Dr. Miguel Luengo-Oroz is the Chief Data Scientist at UN Global Pulse, an innovation initiative of the United Nations Secretary-General to safely and responsibly harness big data, AI, and other emerging technologies as a public good. As the first data scientist at the United Nations, since 2011, he has pioneered the use of big data for sustainable development and humanitarian action. Miguel has created and directed teams that have implemented over 30 innovation projects worldwide with governments and UN agencies. He is also the founder of MalariaSpot.org at the Universidad Politecnica de Madrid- a social innovation platform that leverages videogames, AI and 3D printing for medical diagnosis. Miguel is member or the expert group advising the government of Spain on Big Data and AI strategy. Prior to joining the UN, he worked as an antidisciplinary scientist in French and Spanish institutions in artificial creativity, medical imaging, genetics, bio-inspired image processing, neurogeometry, biometrics and developmental biology. Over the last 15 years he has co-authored more than 40 scientific publications and his work has been featured in international media including Le Monde, The Guardian, CNN or Al Jazeera. Miguel has been recognized as an Ashoka fellow, awarded the MIT Technology Review Social Innovator of the year and received the European Responsible Research and Innovation award. He holds a PhD and MSc in biomedical / telecommunications engineering from the Universidad Politecnica de Madrid and MSc in Cognitive Sciences from the Ecole des Hautes Etudes en Sciences Sociales de Paris.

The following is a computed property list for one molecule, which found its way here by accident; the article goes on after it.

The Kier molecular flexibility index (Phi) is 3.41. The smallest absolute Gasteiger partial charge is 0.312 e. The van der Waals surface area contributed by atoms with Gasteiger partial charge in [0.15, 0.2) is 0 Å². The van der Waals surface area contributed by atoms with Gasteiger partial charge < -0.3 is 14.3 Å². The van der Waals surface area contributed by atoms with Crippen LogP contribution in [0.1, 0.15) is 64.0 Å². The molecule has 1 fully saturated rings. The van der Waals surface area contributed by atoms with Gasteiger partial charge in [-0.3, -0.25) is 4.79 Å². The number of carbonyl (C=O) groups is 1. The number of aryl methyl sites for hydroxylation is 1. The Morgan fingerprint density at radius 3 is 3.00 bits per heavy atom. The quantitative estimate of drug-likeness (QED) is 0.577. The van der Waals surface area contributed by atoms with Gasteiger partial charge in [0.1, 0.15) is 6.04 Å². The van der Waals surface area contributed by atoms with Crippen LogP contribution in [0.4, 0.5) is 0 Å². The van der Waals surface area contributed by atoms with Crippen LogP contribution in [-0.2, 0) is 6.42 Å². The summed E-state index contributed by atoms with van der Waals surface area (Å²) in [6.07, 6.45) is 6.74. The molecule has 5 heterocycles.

School of Information, University of Michigan
Talk title: What's Missing When We Rely on Social Media Log Data
The first decade of ICWSM flourished under a growing abundance of social media user data (i.e., people's clicks and posts). As the community matures into its second decade, it is a good time to reflect on how that abundance has shaped our scholarship. This talk will examine what is missing when we focus on social media data generated by clicks and posts. Using experience sampling and eye-tracking methods, we are learning about people's internal states when they use social media, including how people feel when they post to social media, what they decide to share when posts are ephemeral, how they pay attention to other users' profiles, and what they pay attention to but do not click on. This talk will critically examine popular theories about social media use and will explore emerging research opportunities.
Sarita Schoenebeck is an Assistant Professor in the School of Information at the University of Michigan. She directs the Living Online Lab and is a co-founder of the Social Media Research Lab. Her research bridges human-computer interaction and social computing with a focus on studying and designing technology to address societal needs. Schoenebeck received her Ph.D in Human-Centered Computing from the Georgia Institute of Technology. She is a recipient of the NSF CAREER award and Best Paper and Honorable Mention awards at CHI. Her research has been covered in The New York Times, Washington Post, NPR, The Atlantic, NBC, ABC, CBS, and elsewhere.